A lot of writing a new project shifts between setting, character development, plot twists (most of which change) and a shit ton of rewriting and editing. Period. That’s writing in a nutshell, but how much thought do we put into the setting as a vital part of the story? How often does that involve intertwining nature? Now how about when writing horror? Nature can set a very warming or terrifying place, building suspense at every turn. It should not be ignored, but explored with all of the possibilities within. Just open up your eyes.
About a month ago, I rented the film The Forest (2016). It had a lot of potential but overall there were too many issues with the plot and execution to give it anything above a C-. Not the worst horror film and the idea of it is great and the entire story is built around nature, both in setting and as the actual protagonist. Not much of a red herring or other plot devices and there is too much I would change to point out (unless you ask; I’ve got a list!), but the setting itself is unique and not used often or heard of much. I didn’t even know about Aokigahara Forest, AKA Suicide Forest, which is located at the bottom of Mt. Fuji, Japan.
The forest is both depressing and bizarre and sets an unusual setting, as the location itself is real with a very dark history of suicides. Yet the story uses the setting to their advantage. Recently I finished Wayward Pines (book 1) and finished watching Twin Peaks (which oddly crossed each other–long story). For Blake Crouch’s books, the entire plot is built around this town surrounded by the vastness of nature while Twin Peaks is also focused in a small town surrounded by nature and the evil within it. There is something isolating about stories in nature settings, the way characters interact with themselves or others in the presence of woods and nothing more. Put in the climate, how the character behaves in day or night in these spaces. It’s unique. For The Forest, there’s the cultural addition to deal with–the forest is the suicide forest, everyone knows that. Don’t go in there! For Ethan Burke, the protagonist of Wayward Pines, leaving the community to go out into the forest and beyond is forbidden and, as he was warned by a young child during his hunt, if he couldn’t understand why he needed to stay, he was going to die.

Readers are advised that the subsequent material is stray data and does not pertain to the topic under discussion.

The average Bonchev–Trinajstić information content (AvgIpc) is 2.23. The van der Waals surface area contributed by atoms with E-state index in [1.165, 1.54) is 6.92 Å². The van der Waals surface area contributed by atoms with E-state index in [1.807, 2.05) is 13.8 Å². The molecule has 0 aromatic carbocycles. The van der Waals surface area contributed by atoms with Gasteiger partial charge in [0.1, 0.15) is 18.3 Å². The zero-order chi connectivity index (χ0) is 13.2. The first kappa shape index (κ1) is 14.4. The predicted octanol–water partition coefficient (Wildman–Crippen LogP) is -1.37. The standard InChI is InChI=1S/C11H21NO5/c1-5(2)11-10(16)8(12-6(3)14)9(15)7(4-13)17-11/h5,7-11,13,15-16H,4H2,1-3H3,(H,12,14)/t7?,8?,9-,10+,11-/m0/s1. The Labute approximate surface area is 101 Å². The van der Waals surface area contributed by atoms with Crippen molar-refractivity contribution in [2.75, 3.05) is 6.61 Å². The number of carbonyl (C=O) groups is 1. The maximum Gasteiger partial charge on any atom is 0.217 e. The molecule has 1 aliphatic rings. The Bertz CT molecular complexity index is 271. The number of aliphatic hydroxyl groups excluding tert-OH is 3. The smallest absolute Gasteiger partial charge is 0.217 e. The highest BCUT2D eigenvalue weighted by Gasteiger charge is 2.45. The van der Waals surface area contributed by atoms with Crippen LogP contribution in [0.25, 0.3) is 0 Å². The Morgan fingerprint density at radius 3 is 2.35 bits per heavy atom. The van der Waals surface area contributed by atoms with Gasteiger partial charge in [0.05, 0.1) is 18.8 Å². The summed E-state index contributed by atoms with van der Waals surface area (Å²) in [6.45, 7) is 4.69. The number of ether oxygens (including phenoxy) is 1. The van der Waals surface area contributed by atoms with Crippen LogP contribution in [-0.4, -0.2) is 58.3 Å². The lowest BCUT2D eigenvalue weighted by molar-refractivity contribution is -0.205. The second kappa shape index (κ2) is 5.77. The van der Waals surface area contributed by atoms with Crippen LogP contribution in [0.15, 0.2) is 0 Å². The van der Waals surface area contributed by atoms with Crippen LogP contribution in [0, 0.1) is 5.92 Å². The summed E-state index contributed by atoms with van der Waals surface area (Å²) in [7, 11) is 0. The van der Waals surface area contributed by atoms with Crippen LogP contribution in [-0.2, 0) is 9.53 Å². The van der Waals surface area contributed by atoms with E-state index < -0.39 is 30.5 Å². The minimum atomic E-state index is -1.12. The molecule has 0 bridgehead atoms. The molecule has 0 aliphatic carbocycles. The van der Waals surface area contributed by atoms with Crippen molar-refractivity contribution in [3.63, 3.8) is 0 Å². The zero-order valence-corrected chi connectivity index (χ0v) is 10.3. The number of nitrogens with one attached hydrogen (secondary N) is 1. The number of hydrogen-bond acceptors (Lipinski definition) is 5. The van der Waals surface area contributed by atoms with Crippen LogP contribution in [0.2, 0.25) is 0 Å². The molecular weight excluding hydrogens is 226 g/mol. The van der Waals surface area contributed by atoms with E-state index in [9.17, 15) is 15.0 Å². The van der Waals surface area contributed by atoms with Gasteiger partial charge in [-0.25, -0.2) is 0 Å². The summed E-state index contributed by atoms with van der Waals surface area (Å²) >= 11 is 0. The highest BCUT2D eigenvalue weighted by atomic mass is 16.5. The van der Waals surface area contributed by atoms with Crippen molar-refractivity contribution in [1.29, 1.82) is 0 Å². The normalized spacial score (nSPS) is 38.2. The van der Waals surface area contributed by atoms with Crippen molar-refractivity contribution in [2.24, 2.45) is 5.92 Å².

Sure, you can only find so many ways to explain the tree brush, rolling hills, rushing rivers and powdery white clouds until you begin to realize your work is just a homage to your favorite nature spots. But that’s all of the beginning. The woods for Wayward Pines represents nature fighting back (well, and evolution, but if you haven’t read the books, I won’t give it away). For The Forest it’s a little more sinister being the vessel of destruction while in Twin Peaks nature is very subtle but brings people to the small town when horrific crimes and supernatural events occur.
Using nature as a setting can hold more value or meaning if its intertwined, not just happening to be about Character A who lives in the woods. A setting, like a character, has traits. So what is the state of the nature in this universe? In the Harry Potter universe, The Forbidden Forest is surely different from Sherwood Forest in Robin Hood, as the landscape beyond The Wall in Game of Thrones also differs, so why would the nature you build in your story simply be nothing more?
Perhaps it’s time to get those hiking shoes and find out. The best practice is out there, not behind your screen.